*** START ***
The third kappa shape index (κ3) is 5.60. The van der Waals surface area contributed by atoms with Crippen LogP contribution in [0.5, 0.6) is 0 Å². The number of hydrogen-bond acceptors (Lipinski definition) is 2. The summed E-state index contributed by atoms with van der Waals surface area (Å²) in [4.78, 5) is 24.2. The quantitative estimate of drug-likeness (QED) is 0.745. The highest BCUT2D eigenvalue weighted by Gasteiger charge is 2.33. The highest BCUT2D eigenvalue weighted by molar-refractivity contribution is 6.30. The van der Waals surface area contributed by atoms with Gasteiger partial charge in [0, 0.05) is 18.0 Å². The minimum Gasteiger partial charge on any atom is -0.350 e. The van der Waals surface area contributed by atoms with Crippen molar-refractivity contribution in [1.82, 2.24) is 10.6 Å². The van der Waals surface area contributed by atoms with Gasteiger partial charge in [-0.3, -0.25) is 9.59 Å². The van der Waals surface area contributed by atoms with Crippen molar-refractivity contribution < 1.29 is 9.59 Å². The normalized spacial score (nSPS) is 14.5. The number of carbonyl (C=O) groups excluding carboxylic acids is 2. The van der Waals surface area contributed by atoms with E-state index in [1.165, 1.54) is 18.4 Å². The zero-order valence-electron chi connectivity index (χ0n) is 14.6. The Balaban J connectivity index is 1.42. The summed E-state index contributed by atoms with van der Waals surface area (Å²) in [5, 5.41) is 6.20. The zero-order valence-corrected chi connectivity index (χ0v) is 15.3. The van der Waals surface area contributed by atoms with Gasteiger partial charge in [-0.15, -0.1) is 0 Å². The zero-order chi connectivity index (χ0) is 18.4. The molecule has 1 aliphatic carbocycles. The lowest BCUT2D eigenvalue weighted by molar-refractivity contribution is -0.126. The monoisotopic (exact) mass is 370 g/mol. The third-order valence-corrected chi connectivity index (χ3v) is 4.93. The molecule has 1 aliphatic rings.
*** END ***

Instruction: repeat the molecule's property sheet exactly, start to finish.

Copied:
The third kappa shape index (κ3) is 5.60. The van der Waals surface area contributed by atoms with Crippen LogP contribution in [0.5, 0.6) is 0 Å². The number of hydrogen-bond acceptors (Lipinski definition) is 2. The summed E-state index contributed by atoms with van der Waals surface area (Å²) in [4.78, 5) is 24.2. The quantitative estimate of drug-likeness (QED) is 0.745. The highest BCUT2D eigenvalue weighted by Gasteiger charge is 2.33. The highest BCUT2D eigenvalue weighted by molar-refractivity contribution is 6.30. The van der Waals surface area contributed by atoms with Gasteiger partial charge in [0, 0.05) is 18.0 Å². The minimum Gasteiger partial charge on any atom is -0.350 e. The van der Waals surface area contributed by atoms with Crippen molar-refractivity contribution in [1.82, 2.24) is 10.6 Å². The van der Waals surface area contributed by atoms with Gasteiger partial charge in [-0.3, -0.25) is 9.59 Å². The van der Waals surface area contributed by atoms with Crippen molar-refractivity contribution < 1.29 is 9.59 Å². The normalized spacial score (nSPS) is 14.5. The number of carbonyl (C=O) groups excluding carboxylic acids is 2. The van der Waals surface area contributed by atoms with E-state index in [1.165, 1.54) is 18.4 Å². The zero-order valence-electron chi connectivity index (χ0n) is 14.6. The Balaban J connectivity index is 1.42. The summed E-state index contributed by atoms with van der Waals surface area (Å²) in [5, 5.41) is 6.20. The zero-order valence-corrected chi connectivity index (χ0v) is 15.3. The van der Waals surface area contributed by atoms with Gasteiger partial charge in [-0.15, -0.1) is 0 Å². The zero-order chi connectivity index (χ0) is 18.4. The molecule has 1 aliphatic carbocycles. The lowest BCUT2D eigenvalue weighted by molar-refractivity contribution is -0.126. The monoisotopic (exact) mass is 370 g/mol. The third-order valence-corrected chi connectivity index (χ3v) is 4.93. The molecule has 1 aliphatic rings.